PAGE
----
Wesley notes in that sermon that “many, even serious people, are jealous of all that is spoken upon this subject,” but then asks, “should we, for fear of this or of any other reproach, refrain from speaking the ‘truth as it is in Jesus’?” Wesley referred to the recent popularity of “salvation by grace through faith alone,” but said of it, “some attempted to preach the same doctrine, but miserably mangled it; wresting the Scripture, and ‘making void the law through faith.’ Some of these, in order to exalt the value of faith, have utterly deprecated good works.” Noting the pietistic reference to good works as ‘splendid sins,’ Wesley quotes again from Matthew 25 and says “these are not splendid sins . . . but ‘sacrifices wherewith God is well pleased.’”
He applauds the mission of the Humane Society: “How many times have you been pained at human misery? When you have beheld a scene of deep distress, has not your soul melted within you?” He concludes, “Remember . . . the solemn declaration of Him whose ye are, and whom ye serve, coming in the clouds of heaven! While you are promoting this comprehensive charity, which contains feeding the hungry, clothing the naked, lodging the stranger; indeed all good works in one; let those animating words be written on your hearts, and sounding in your ears: ‘Inasmuch as ye have done it unto one of the least of these, ye have done it unto ME.’”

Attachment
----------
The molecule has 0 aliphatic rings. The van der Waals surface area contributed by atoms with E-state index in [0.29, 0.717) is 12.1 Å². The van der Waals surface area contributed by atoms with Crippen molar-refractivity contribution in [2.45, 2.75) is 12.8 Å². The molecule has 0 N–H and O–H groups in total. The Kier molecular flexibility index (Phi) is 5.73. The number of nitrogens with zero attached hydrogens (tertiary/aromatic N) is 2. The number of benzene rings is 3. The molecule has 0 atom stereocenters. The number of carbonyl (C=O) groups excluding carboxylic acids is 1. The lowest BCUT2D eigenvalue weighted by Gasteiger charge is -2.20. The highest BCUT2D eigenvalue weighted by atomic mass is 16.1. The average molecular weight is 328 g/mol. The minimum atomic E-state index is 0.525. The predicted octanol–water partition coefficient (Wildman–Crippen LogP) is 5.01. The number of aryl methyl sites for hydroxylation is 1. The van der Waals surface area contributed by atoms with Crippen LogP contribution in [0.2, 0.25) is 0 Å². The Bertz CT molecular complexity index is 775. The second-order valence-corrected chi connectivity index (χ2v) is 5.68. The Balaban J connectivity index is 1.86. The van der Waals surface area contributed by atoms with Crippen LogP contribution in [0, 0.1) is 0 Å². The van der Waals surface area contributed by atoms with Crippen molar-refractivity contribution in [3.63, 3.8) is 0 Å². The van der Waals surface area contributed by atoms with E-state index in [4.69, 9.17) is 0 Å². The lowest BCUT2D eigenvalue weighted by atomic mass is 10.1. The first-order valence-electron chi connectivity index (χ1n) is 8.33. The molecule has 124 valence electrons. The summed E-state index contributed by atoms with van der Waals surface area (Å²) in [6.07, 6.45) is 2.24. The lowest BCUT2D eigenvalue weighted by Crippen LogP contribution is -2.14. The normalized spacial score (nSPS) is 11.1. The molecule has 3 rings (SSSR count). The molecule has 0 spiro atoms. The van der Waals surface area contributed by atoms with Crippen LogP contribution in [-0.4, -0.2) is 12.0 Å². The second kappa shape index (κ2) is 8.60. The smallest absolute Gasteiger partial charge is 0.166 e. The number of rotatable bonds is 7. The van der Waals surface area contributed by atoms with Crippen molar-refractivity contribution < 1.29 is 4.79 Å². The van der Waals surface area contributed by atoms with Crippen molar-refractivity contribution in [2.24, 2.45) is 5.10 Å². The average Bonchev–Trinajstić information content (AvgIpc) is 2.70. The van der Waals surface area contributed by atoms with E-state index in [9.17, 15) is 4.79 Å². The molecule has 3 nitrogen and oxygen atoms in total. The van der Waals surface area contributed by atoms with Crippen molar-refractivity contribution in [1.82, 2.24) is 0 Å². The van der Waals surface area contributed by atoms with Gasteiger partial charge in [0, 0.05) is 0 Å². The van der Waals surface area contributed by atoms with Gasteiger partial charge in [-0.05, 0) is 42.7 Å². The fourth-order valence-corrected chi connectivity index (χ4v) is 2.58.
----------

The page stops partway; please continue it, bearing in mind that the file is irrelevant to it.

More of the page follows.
As sad as all United Methodists are about the results of the recent General Conference, let us remember who we are. Even if we cannot agree on the wording of the Discipline, we can agree on the imperative of “discipline.” We are people of a catholic spirit. We are people of a practical divinity. It is appropriate that we disagree on matters of doctrine, but we must join hands in the bucket line when the floodwaters are rising! History is filled with people who had “right doctrine” whom you dare not ask for a favor! My own experience since childhood—when Primitive Baptists outnumbered Methodists in my home community—is that loving God flows into loving neighbor.
Let us remember that Wesley connected the General Rules to the Articles of Religion. We must be sure that belonging and believing bear fruit in our behaving. In the sermon mentioned above, Wesley quoted the then well-known words of George Herbert: “[Let everyone] join hands with God, to make a poor man live!”
Dr. Haynes is a retired member of the Western North Carolina Conference. He is the author of On the Threshold of Grace: Methodist Fundamentals. Email: email@example.com.